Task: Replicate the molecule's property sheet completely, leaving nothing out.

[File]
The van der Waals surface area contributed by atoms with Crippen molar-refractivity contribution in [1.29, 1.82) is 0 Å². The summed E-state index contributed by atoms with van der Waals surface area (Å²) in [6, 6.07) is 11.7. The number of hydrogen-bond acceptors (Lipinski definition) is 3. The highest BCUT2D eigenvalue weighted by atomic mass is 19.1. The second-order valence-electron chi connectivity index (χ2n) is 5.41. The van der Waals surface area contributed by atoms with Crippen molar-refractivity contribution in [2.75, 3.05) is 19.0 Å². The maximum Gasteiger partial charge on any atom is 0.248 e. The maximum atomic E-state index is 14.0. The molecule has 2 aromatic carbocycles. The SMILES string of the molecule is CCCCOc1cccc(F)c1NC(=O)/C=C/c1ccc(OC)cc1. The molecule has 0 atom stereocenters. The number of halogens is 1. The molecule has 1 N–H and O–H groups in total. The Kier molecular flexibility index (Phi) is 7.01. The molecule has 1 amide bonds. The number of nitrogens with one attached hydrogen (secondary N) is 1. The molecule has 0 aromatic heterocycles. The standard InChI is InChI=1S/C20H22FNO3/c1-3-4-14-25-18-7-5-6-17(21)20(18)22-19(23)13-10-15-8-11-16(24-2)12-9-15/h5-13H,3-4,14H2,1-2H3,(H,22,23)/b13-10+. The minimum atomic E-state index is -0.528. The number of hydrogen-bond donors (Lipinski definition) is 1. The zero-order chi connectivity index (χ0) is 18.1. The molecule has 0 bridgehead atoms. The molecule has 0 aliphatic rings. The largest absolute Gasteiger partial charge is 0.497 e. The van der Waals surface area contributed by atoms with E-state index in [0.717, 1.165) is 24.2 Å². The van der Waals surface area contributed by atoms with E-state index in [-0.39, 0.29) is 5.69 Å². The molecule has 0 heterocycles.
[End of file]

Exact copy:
The van der Waals surface area contributed by atoms with Crippen molar-refractivity contribution in [1.29, 1.82) is 0 Å². The summed E-state index contributed by atoms with van der Waals surface area (Å²) in [6, 6.07) is 11.7. The number of hydrogen-bond acceptors (Lipinski definition) is 3. The highest BCUT2D eigenvalue weighted by atomic mass is 19.1. The second-order valence-electron chi connectivity index (χ2n) is 5.41. The van der Waals surface area contributed by atoms with Crippen molar-refractivity contribution in [2.75, 3.05) is 19.0 Å². The maximum Gasteiger partial charge on any atom is 0.248 e. The maximum atomic E-state index is 14.0. The molecule has 2 aromatic carbocycles. The SMILES string of the molecule is CCCCOc1cccc(F)c1NC(=O)/C=C/c1ccc(OC)cc1. The molecule has 0 atom stereocenters. The number of halogens is 1. The molecule has 1 N–H and O–H groups in total. The Kier molecular flexibility index (Phi) is 7.01. The molecule has 1 amide bonds. The number of nitrogens with one attached hydrogen (secondary N) is 1. The molecule has 0 aromatic heterocycles. The standard InChI is InChI=1S/C20H22FNO3/c1-3-4-14-25-18-7-5-6-17(21)20(18)22-19(23)13-10-15-8-11-16(24-2)12-9-15/h5-13H,3-4,14H2,1-2H3,(H,22,23)/b13-10+. The minimum atomic E-state index is -0.528. The number of hydrogen-bond donors (Lipinski definition) is 1. The zero-order chi connectivity index (χ0) is 18.1. The molecule has 0 bridgehead atoms. The molecule has 0 aliphatic rings. The largest absolute Gasteiger partial charge is 0.497 e. The van der Waals surface area contributed by atoms with E-state index in [0.717, 1.165) is 24.2 Å². The van der Waals surface area contributed by atoms with E-state index in [-0.39, 0.29) is 5.69 Å². The molecule has 0 heterocycles.